About

Kellogg Visiting Fellow Danielle Terrazas Williams is a lecturer of history at the University of Leeds. Her work focuses on the social and legal histories of African-descended people in sixteenth- and seventeenth-century Mexico. Her research interests include women’s history, governance, slavery, family, and notions of class and status. 

Terrazas Williams will work on her second book project during her time with the Kellogg Institute. “Imagining Catholic Empires: Slavery, Freedom, and the Jesuits in Colonial Mexico” will examine one of the most prolific Catholic religious orders - the Society of Jesus, or Jesuits - and their role in the ministry of African-descended people in Mexico, exploring larger questions of early modern governance and religious acculturation in Mexico.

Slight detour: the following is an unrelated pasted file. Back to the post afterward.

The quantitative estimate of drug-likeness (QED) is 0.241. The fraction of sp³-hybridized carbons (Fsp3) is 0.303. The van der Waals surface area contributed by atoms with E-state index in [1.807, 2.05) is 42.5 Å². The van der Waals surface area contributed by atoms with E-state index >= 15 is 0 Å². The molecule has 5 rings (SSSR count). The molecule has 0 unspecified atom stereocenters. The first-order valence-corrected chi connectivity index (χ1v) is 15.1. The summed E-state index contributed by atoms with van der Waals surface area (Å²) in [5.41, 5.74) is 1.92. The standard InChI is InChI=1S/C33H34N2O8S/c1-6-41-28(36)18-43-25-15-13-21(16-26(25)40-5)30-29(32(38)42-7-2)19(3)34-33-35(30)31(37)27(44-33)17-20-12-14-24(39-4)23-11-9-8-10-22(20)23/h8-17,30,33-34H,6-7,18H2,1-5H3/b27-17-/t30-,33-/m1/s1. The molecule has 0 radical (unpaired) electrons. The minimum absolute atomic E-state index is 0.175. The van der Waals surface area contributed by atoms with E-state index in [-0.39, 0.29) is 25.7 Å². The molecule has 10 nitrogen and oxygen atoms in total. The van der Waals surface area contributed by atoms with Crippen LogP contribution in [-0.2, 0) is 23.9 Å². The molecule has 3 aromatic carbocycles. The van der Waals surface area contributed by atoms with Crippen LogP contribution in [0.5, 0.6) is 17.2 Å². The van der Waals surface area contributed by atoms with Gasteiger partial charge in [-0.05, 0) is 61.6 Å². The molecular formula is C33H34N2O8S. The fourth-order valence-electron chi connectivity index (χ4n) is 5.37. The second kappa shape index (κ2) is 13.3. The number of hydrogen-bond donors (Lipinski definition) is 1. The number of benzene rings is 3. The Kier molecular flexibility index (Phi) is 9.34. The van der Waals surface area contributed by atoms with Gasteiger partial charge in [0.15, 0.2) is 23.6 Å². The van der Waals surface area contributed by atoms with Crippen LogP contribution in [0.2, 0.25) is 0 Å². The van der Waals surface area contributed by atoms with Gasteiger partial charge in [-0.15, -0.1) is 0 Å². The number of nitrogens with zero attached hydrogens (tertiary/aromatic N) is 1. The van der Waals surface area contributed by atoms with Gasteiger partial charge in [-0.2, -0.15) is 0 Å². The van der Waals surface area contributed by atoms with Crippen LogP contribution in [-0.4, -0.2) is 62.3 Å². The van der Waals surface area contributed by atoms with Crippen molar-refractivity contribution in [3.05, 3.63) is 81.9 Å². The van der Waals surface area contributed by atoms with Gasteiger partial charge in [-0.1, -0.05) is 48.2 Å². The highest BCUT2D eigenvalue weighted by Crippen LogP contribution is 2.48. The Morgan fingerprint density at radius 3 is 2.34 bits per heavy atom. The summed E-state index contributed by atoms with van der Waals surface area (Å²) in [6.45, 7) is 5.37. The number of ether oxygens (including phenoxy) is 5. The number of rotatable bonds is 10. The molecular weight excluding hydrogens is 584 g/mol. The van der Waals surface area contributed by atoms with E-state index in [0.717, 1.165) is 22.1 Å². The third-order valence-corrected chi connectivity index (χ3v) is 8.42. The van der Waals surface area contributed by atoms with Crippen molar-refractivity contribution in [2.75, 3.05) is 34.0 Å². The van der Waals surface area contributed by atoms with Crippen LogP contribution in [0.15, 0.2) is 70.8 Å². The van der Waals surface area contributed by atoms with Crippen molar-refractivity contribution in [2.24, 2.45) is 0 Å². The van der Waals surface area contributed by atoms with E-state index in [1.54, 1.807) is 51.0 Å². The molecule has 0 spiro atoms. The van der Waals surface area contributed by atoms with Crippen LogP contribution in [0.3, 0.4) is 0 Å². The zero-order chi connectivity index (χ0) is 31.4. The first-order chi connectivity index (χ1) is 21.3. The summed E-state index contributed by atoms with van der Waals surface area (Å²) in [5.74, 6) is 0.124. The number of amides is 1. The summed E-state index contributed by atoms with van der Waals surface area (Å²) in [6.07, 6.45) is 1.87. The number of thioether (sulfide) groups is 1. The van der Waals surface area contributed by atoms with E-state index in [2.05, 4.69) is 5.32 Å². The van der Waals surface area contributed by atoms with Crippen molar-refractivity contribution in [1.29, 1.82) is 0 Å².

Her first book project, “The Capital of Free Women: Race, Status, and Economic Networks in Colonial Veracruz,” challenged traditional narratives of racial hierarchies and gendered mobility by focusing on African-descended women and their experiences in Mexico’s understudied period from 1580 to 1730. 

Terrazas Williams’ other scholarship on the Jesuits, legal culture, and early modern women has appeared in History of Religions, Journal of Women’s History, Ulúa, The Americas, and Routledge’s Encyclopedia of the Renaissance World

Terrazas Williams previously was an associate professor of history at Oberlin College. She holds a PhD from Duke University.

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